Thursday, February 10, 2011

Criticism and Complaints: Is Blowing Off Steam Really Good for You?

I'm currently reading a book called The Happiness Project  by Gretchen Rubin. I'm only about a third of the way through, but so far it is a fantastic book. This post is not a partial book review, but rather a look at one paragraph that really caught my attention.

In Chapter 2, Rubin mentions that there is no proof that the well-known belief that "letting off steam" is really good for you. In fact, openly expressing anger often amplifies it instead of relieving anger. Instead, it appears that not expressing anger often allows it to subside and disappear without a trace (not to mention the effect it has on those around you).

So what does this mean? I immediately thought of all the criticism and anger over the Black Eyed Peas half-time show at Super Bowl XLV. Judging by the online response, I can imagine rooms full of people moaning throughout the entire 2nd half about how awful they sounded. I'll be honest, I couldn't really hear the show that well where I watched the game, but I assume that if they really sounded that awful, some of it was out of their hands and due to sound issues created by a 5 minute stage setup in a new Super Bowl venue. Don't forget, sound check won't really be accurate when the stadium is empty, so the sound guys have to adjust on the fly. Even Rob Thomas of Matchbox 20 came to their defense on Twitter stating that as someone who performs live for a living and has done TV shows, he knew the sound guys shafted them.

Whether you liked the Peas or not, there was certainly something to like about the show. For instance, I thought it was visually incredible, and  I didn't think it sounded as bad as everyone thought (though as I said, I couldn't hear it that well). The point is, wouldn't it be better to focus on something positive that happened instead of complaining for a week afterwards? The game was great wasn't it?

I'm not trying to defend the Black Eyed Peas here, just trying to put into perspective the culture of complaining that we have become. We seem to feel that it is our right to complain and criticise to the point that we miss all the good things going on around us. Undoubtedly, another opportunity for widespread complaining will come this Sunday at the Grammys. I'm sure the Twitterverse will be flooded with real-time critques of every act (I know because I am sometimes guilty of this trait). I used to watch award shows with someone who had nothing positive to say the entire show. I often wondered why this person watched these shows if it caused such misery. This person was a so-called music fan, but could only muster praise for around 5 artists in the history of recorded music and even that was qualified.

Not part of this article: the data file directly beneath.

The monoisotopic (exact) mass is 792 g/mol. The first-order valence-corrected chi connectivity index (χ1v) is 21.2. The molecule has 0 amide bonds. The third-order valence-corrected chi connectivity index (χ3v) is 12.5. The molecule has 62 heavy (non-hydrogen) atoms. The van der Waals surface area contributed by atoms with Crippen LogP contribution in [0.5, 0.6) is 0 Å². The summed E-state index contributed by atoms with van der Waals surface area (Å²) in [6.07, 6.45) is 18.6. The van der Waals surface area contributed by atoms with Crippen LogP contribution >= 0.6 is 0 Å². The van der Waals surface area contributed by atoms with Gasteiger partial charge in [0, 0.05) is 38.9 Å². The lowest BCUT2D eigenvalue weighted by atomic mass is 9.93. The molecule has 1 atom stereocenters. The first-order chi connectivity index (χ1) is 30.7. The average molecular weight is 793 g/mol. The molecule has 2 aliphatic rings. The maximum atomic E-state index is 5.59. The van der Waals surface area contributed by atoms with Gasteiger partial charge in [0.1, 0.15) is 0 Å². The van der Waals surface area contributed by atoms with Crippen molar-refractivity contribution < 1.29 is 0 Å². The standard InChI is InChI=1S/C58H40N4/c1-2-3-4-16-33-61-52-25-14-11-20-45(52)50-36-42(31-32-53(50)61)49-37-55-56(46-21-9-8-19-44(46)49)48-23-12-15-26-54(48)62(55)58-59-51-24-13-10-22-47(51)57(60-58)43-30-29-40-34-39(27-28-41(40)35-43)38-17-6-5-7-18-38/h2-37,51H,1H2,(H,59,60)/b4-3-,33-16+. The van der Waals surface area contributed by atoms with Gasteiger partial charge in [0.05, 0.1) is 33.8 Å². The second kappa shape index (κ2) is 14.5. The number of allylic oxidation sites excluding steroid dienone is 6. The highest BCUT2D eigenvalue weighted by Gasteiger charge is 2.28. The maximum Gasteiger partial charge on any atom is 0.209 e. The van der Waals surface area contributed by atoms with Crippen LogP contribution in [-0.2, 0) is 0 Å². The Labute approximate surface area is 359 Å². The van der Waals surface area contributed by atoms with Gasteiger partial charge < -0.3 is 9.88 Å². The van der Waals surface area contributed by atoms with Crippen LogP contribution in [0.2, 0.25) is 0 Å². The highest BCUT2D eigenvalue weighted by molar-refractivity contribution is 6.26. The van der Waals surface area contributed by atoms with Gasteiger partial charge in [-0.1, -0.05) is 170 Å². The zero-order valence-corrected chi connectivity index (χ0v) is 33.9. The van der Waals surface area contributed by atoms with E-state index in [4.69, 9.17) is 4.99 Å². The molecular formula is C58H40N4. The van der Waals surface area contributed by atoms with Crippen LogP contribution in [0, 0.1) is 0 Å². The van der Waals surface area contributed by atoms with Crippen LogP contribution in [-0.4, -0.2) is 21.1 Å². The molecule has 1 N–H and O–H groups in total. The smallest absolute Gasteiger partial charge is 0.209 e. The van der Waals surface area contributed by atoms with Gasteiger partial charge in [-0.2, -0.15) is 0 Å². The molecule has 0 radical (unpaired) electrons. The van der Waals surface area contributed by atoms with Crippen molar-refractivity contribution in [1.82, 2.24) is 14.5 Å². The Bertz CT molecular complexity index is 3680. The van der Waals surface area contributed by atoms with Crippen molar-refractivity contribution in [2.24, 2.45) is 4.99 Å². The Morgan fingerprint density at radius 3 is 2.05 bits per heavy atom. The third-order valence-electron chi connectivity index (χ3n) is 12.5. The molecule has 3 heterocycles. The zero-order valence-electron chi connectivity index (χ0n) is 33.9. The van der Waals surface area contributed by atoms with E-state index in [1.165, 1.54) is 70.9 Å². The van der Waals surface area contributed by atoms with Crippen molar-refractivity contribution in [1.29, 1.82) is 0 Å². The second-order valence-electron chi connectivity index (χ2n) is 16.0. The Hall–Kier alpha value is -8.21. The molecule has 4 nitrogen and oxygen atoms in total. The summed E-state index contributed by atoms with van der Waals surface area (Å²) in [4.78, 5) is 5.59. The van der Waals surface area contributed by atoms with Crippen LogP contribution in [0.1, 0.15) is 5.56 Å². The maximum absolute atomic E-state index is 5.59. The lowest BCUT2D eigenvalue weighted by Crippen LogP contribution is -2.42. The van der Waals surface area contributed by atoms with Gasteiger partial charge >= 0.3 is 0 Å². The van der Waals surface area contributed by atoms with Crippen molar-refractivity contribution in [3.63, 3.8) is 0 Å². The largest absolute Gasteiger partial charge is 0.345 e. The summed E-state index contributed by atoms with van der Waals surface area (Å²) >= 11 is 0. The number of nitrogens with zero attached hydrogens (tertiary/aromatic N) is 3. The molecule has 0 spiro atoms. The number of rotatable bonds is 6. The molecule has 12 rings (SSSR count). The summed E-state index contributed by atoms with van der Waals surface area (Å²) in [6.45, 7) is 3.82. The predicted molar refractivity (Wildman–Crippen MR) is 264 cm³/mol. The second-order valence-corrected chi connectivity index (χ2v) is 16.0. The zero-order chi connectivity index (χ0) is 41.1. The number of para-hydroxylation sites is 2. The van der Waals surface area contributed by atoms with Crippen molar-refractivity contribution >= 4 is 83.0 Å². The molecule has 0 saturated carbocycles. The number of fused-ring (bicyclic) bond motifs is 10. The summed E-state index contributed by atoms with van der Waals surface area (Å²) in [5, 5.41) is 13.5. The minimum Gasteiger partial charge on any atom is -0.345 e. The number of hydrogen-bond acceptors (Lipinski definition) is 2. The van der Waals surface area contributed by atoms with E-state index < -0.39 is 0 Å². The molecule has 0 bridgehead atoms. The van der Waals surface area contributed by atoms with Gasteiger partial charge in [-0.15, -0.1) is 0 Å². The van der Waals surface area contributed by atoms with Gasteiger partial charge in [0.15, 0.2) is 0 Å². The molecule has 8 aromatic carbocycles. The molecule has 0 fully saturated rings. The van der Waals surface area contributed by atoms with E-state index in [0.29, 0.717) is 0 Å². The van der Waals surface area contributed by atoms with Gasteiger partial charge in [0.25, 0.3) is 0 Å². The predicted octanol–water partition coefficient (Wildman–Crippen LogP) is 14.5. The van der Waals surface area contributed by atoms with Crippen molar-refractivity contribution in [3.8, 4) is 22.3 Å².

So what if you don't make a habit of music or movie criticism? I bet you are still guilty of outbursts of complaints at home or work. Most of us air every annoyance as soon as possible. I know I'm guilty of this sometimes. How may times have you been chomping at the bit to talk to someone so you could let them know all of the awful things that happened to you that day? Did you feel better after dwelling on how awful your day had been? Do you think the person on the receiving end felt better? Would a shift from "these 15 things went wrong for me today" to "these 5 great things happened to be today and I'm really looking forward to my evening" make you feel better? Right off the bat, if you have the opportunity to complain that day, something good happened: you woke up that morning.